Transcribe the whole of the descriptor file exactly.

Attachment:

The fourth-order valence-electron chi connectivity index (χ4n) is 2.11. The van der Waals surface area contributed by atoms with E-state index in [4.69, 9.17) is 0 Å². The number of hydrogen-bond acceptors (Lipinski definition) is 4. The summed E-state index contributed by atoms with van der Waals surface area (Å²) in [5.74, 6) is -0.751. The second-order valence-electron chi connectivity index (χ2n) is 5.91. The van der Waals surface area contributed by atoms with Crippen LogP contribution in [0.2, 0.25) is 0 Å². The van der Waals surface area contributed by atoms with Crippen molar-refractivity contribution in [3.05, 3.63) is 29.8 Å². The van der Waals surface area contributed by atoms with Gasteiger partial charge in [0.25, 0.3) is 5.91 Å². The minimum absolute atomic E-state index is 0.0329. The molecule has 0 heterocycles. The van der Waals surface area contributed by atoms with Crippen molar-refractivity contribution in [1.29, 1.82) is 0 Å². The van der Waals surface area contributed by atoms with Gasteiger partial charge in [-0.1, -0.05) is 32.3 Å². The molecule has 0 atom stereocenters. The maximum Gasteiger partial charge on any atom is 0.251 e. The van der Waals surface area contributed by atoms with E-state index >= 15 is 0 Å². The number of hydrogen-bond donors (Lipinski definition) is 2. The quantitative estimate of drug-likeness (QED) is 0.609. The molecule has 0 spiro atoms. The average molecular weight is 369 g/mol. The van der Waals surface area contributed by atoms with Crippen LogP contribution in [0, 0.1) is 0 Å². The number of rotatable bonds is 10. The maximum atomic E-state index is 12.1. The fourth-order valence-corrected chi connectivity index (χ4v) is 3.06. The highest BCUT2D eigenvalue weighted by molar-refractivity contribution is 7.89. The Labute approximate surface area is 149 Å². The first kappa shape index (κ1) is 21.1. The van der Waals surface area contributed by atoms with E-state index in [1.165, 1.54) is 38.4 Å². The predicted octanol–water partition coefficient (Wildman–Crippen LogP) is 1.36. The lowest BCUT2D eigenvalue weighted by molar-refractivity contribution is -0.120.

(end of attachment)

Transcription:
The fourth-order valence-electron chi connectivity index (χ4n) is 2.11. The van der Waals surface area contributed by atoms with E-state index in [4.69, 9.17) is 0 Å². The number of hydrogen-bond acceptors (Lipinski definition) is 4. The summed E-state index contributed by atoms with van der Waals surface area (Å²) in [5.74, 6) is -0.751. The second-order valence-electron chi connectivity index (χ2n) is 5.91. The van der Waals surface area contributed by atoms with Crippen LogP contribution in [0.2, 0.25) is 0 Å². The van der Waals surface area contributed by atoms with Crippen molar-refractivity contribution in [3.05, 3.63) is 29.8 Å². The van der Waals surface area contributed by atoms with Gasteiger partial charge in [0.25, 0.3) is 5.91 Å². The minimum absolute atomic E-state index is 0.0329. The molecule has 0 heterocycles. The van der Waals surface area contributed by atoms with Crippen molar-refractivity contribution in [1.29, 1.82) is 0 Å². The van der Waals surface area contributed by atoms with Gasteiger partial charge in [-0.1, -0.05) is 32.3 Å². The molecule has 0 atom stereocenters. The maximum Gasteiger partial charge on any atom is 0.251 e. The van der Waals surface area contributed by atoms with E-state index >= 15 is 0 Å². The number of hydrogen-bond donors (Lipinski definition) is 2. The quantitative estimate of drug-likeness (QED) is 0.609. The molecule has 0 spiro atoms. The average molecular weight is 369 g/mol. The van der Waals surface area contributed by atoms with Crippen LogP contribution in [0, 0.1) is 0 Å². The number of rotatable bonds is 10. The maximum atomic E-state index is 12.1. The fourth-order valence-corrected chi connectivity index (χ4v) is 3.06. The highest BCUT2D eigenvalue weighted by molar-refractivity contribution is 7.89. The Labute approximate surface area is 149 Å². The first kappa shape index (κ1) is 21.1. The van der Waals surface area contributed by atoms with E-state index in [1.165, 1.54) is 38.4 Å². The predicted octanol–water partition coefficient (Wildman–Crippen LogP) is 1.36. The lowest BCUT2D eigenvalue weighted by molar-refractivity contribution is -0.120.